GREAT RESULT: Jan Clifford and Barb Adamson celebrate the ban of single-use plastic bags at VMR by giving thanks to everyone who has helped with Boomerang Bags.
GREAT RESULT: Jan Clifford and Barb Adamson celebrate the ban of single-use plastic bags at VMR by giving thanks to everyone who has helped with Boomerang Bags. Jessica Lamb

Goodbye to single-use plastic bags celebrated

FOR councillor Jan Clifford, Sunday was a surreal milestone after a decade of campaigning to make the Whitsundays free from single-use plastic bags.

July 1 signified the first day in a change in legislation which effectively removed single-use plastic bags and lightweight plastic shopping bags.

Shoppers still have access to bags for groceries such as fruit and vegetables, plus garbage bags and bin liners.

Thicker plastic bags can be purchased for 15c from larger retailers such as Coles and Woolworths.

Boomerang Bags celebrated the occasion by holding a lunch at the VMR building on Sunday, presenting tokens of appreciation to supporters and donors.

Boomerang Bags have been distributed to retailers across the region, including Jubilee Pocket IGA, Big W, Master Butchers Whitsundays and more.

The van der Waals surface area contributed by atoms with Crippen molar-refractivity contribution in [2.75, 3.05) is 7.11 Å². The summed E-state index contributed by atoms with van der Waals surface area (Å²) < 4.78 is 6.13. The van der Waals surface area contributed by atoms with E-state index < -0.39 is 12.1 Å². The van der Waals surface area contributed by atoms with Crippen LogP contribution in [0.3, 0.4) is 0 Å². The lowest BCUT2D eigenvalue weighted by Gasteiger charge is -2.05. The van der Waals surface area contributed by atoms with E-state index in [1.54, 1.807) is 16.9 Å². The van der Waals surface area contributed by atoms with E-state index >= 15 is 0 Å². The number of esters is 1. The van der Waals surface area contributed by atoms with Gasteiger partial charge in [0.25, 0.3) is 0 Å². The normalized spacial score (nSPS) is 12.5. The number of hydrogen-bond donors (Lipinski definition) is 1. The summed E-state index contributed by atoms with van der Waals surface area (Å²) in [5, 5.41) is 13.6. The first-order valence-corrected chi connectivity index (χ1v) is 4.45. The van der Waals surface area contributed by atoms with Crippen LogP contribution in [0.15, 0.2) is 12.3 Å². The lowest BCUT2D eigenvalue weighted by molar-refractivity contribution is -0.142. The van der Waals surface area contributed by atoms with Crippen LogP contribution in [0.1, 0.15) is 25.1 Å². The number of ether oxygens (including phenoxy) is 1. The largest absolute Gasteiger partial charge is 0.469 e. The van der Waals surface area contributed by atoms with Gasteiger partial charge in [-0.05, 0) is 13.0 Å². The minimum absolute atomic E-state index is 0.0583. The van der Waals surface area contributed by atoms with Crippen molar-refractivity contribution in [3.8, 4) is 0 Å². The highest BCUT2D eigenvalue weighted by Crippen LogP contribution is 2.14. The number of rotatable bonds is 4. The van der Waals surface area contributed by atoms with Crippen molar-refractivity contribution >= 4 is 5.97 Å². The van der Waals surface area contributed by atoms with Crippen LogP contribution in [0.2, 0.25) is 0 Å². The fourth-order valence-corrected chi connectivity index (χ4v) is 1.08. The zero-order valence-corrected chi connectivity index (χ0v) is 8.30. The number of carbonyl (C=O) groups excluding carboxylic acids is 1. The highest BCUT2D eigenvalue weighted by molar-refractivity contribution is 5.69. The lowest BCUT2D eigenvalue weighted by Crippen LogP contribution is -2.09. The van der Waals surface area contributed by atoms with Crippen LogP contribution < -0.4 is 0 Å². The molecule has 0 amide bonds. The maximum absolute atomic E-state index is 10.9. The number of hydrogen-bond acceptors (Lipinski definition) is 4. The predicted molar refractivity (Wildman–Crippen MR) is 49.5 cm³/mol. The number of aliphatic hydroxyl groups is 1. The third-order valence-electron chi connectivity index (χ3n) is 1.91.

The concept behind the bag is simple - you borrow it when you forget your own eco-friendly bag and return it on your next shop.

Organiser Barb Adamson thanked Shirtfront Solutions for donating 14,000 printed pockets for the bags.

Engaging incarcerated women in the activity, Ms Adamson said the "prison ladies” had made 1299 bags as of last week - almost half of the total bags sewed.

"One Boomerang Bag over five years will save 2600 plastic bags,” she said.

"We want it to become habit for people when leaving the house to check they have reusable bags.”

Division one councillor Jan Clifford said 900million plastic bags were used in the state last year, 16 million of which ended up as litter.

"This is a really big milestone for Queensland and next we will tackle plastic straws, single-use plastic bottles and unnecessary plastic packaging.”

Jubilee Pocket IGA was the first supermarket in the region to go plastic bag free more than a year ago and now offers a 5c cashback for customers for every reusable bag they bring.

Eco Barge Clean Seas is organising a clean-up from the PCYC to Airlie Beach Woolworths to count the litter - particularly plastic bags - in the area.

The organisation plans to repeat the sweep in three months' time to note the difference this ban makes.